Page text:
Robert “Bobby” Hunter never wrote a bestselling novel, never won a political office, never made millions of dollars and never had a reality show. Hunter was a divorced highway foreman with two daughters. He lived his entire life in one town.
But when Hunter was diagnosed with esophageal cancer, and his daughter and ex-wife had a benefit for him at the Port ‘N’ Starboard at Ocean Beach in 2011, more than 400 people showed up with dozens of items to raffle off.
“I work at Ocean Beach and I have never seen that many raffle items before,” said Hunter’s daughter, 19-year-old Katie Hunter. “He was overwhelmed.”
Bobby Hunter died Tuesday at the age of 61, after fighting cancer for 16 months. He lived his entire life in Waterford, and worked in the Waterford Public Works department for 37 years.
“He is the kind of guy, more in his older age, that just when you see him you want to hug him,” said lifelong friend Ed “Eddie” Reed. “Definitely going to be missed. Already is.”
The Family Of Bobby Hunter
Hunter’s father died when he was 16. He dropped out of school, and began working to take care of his four siblings. After getting a few jobs, he wound up at the , where he stayed for 37 years.
He got married and then divorced, although he stayed close with his ex-wife after they separated. The couple had two children, Kristy, 25, and Katie.
“They got along better apart than together,” Kristy Hunter said. “But my father always had a special place in his heart for my mother.”
Bobby Hunter went to night school in the early 1990s to finally earn his GED. While he didn’t have grandchildren, he had something almost as good, Kristy Hunter said.
“I have three dogs and he called them grand dogs,” she said. “That was him though, he just had this great sense of humor. All he did was make us laugh.”
When Hunter was diagnosed with cancer in October of 2010, it was hard for the girls and their mother to deal with, Kristy Hunter said. But Bobby Hunter stayed positive to the end, even driving himself to his early radiation treatments, she said.
“It would get so painful I couldn’t come down for a couple of days because I would be so choked up over it,” Kristy Hunter said. “You finally come to the realization of what am I doing, this is my last chance to spend time with him. It isn’t about how I feel, but about spending time with him that your never going to get back.”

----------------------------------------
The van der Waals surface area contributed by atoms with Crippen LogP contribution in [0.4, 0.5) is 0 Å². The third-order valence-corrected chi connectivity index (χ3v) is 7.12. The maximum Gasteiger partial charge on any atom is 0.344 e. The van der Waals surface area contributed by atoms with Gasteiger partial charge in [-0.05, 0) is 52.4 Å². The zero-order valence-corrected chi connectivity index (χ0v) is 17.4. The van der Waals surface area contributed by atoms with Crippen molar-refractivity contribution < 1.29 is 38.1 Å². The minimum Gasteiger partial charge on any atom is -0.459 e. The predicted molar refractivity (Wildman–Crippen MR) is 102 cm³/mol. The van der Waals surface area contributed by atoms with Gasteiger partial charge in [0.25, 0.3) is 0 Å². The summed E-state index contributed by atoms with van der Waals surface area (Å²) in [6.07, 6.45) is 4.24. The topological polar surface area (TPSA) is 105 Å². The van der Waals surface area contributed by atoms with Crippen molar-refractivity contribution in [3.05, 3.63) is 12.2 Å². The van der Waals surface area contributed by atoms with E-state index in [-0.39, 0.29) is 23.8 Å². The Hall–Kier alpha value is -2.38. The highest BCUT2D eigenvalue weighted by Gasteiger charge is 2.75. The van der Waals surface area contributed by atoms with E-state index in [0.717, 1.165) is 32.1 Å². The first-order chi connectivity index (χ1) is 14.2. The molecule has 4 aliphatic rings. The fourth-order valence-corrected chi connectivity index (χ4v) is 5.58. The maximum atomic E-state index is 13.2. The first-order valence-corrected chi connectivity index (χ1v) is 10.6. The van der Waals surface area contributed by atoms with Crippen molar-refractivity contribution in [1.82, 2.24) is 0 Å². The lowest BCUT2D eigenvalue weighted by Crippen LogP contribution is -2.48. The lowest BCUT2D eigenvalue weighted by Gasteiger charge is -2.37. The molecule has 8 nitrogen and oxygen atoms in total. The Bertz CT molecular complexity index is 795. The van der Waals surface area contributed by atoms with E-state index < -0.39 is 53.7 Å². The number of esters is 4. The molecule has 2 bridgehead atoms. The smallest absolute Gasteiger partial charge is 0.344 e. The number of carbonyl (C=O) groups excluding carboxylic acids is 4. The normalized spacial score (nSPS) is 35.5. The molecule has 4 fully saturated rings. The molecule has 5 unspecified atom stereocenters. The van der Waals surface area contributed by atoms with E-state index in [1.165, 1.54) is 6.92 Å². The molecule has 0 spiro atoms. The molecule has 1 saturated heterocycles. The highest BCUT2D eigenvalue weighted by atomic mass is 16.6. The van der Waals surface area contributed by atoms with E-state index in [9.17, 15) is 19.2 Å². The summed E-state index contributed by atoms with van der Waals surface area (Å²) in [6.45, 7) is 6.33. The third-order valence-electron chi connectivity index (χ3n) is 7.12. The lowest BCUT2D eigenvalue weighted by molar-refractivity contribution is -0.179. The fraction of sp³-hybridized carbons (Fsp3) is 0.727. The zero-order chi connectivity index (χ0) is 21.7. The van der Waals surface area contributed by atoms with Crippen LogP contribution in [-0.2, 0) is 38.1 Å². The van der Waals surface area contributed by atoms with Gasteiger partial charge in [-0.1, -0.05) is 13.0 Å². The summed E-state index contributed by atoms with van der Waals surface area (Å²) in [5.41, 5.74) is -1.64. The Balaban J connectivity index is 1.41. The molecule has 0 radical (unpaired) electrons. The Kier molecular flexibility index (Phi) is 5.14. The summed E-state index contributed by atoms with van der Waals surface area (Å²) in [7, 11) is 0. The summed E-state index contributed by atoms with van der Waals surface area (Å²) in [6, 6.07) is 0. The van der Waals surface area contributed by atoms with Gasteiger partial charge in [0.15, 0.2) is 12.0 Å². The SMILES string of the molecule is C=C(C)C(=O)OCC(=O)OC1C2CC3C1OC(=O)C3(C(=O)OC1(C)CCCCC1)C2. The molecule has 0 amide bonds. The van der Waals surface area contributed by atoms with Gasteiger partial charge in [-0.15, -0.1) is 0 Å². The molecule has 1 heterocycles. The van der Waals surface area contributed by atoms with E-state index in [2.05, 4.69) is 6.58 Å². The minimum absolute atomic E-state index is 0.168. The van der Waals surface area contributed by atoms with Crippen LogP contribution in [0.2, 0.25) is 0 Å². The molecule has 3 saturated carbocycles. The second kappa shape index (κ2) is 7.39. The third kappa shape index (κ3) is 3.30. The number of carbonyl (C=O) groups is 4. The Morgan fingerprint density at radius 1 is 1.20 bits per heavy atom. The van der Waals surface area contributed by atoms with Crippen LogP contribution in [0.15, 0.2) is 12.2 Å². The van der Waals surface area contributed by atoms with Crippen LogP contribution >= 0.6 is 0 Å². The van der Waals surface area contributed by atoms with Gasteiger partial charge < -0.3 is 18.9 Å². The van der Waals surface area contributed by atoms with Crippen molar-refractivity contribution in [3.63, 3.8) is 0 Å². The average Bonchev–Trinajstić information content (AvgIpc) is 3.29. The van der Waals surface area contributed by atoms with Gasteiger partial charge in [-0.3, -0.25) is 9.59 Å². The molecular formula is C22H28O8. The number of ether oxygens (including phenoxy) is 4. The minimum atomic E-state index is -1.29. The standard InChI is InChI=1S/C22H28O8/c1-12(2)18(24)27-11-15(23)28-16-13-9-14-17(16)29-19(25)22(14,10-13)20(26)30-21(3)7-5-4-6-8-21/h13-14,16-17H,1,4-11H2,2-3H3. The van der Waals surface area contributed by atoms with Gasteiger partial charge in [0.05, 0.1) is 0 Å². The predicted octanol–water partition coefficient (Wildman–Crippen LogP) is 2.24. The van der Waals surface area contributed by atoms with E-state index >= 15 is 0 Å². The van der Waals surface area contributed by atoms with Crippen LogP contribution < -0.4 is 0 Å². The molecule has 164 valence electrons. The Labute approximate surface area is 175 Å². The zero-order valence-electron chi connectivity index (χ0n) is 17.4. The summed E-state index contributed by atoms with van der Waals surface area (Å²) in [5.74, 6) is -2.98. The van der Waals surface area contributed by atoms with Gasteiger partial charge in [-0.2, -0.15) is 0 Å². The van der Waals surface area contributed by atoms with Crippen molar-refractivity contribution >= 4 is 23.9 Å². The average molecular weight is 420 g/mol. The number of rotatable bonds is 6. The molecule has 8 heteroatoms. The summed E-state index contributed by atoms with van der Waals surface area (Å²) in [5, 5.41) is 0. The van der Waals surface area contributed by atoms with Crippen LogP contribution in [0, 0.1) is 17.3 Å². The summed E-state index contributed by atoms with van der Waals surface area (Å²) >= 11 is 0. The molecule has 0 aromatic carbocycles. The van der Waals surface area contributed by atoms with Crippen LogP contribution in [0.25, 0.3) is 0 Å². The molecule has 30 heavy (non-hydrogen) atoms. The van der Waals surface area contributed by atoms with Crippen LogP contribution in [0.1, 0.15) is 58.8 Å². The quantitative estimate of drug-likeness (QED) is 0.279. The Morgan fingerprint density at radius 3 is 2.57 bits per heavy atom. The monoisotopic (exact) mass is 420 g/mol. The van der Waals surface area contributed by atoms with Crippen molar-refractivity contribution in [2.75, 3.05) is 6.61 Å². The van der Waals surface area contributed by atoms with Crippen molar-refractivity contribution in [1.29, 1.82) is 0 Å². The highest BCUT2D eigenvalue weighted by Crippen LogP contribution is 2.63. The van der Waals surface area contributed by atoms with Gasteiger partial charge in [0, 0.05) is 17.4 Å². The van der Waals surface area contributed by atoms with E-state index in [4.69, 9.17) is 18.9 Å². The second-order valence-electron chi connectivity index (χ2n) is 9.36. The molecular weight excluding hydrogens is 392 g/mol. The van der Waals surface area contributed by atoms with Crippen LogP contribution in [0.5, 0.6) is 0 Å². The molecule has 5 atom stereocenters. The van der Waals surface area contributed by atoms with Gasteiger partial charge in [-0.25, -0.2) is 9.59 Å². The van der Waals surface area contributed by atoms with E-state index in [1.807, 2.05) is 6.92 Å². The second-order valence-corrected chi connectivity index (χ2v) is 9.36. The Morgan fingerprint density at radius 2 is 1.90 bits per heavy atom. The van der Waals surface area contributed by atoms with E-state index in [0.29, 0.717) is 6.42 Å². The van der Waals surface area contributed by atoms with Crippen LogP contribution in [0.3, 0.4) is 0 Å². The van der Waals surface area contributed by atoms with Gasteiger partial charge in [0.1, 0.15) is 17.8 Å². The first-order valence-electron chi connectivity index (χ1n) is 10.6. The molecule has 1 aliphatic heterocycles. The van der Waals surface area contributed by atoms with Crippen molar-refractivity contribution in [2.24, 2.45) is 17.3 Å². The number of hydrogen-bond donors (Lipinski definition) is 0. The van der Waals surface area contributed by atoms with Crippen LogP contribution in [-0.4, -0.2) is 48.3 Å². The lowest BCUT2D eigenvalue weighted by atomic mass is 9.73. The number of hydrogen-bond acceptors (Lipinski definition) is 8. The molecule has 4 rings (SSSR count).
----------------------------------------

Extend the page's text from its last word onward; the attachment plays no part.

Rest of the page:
The Work Of Bobby Hunter
When Nancy James went from working in a children’s library to being a secretary in the Waterford Public Works Department, she was in a “culture shock.” Instead of being surrounded by cute little kids, she was surrounded by big imposing men.
But one worker, Bobby Hunter, befriended her. And slowly, this group of tough men wasn’t so imposing any more, James said.
“I got a whole different perspective from him,” James said. “Bobby, honestly, was one of the most honest, dependable, loyal people you’ll ever meet.”
James would even ride with Hunter during her lunch break when he was plowing snow. After he retired in 2006, they remained friends, she said.
This past New Year's Eve, James visited Hunter in his hospital room, and brought confetti and sparkling cider to enjoy the holiday. One of her last memories was Hunter taking her to Gillette Castle to feed the ducks, something Hunter used to do with his two daughters.
“I tell you, I have tears in my eyes just talking to you,” James said. “But those are the things I can hold on to.”
The Friends of Bobby Hunter
Reed meet Hunter when he was 13-years-old. The two became fast friends, along with another Waterford guy named Ray Silver.
Ray, Eddie and Bobby did everything together, just having as much fun as three guys could have, Reed said. Hunter was the ultimate jokester, refusing to ever let anybody have a bad time, Reed said.
“There really are no bad Bobby stories,” Reed said. “Every time we hung out we just had fun.”
Friend Carol Wilson remembers the time that Hunter won a raffle, and he got a box of macaroni elbows and a small can of tomato sauce. Or the time that Wilson was treated poorly by a man, so Hunter and Silver picked up Wilson’s husband, who was short, so he could yell at the guy eye-to-eye.
Reed couldn’t even pinpoint a single memory as he fought back tears talking about Hunter. Both Silver and Hunter are now dead, he said.
“Life moves fast,” Reed said. “But the three of us were best friends, best buds. And we always will be.”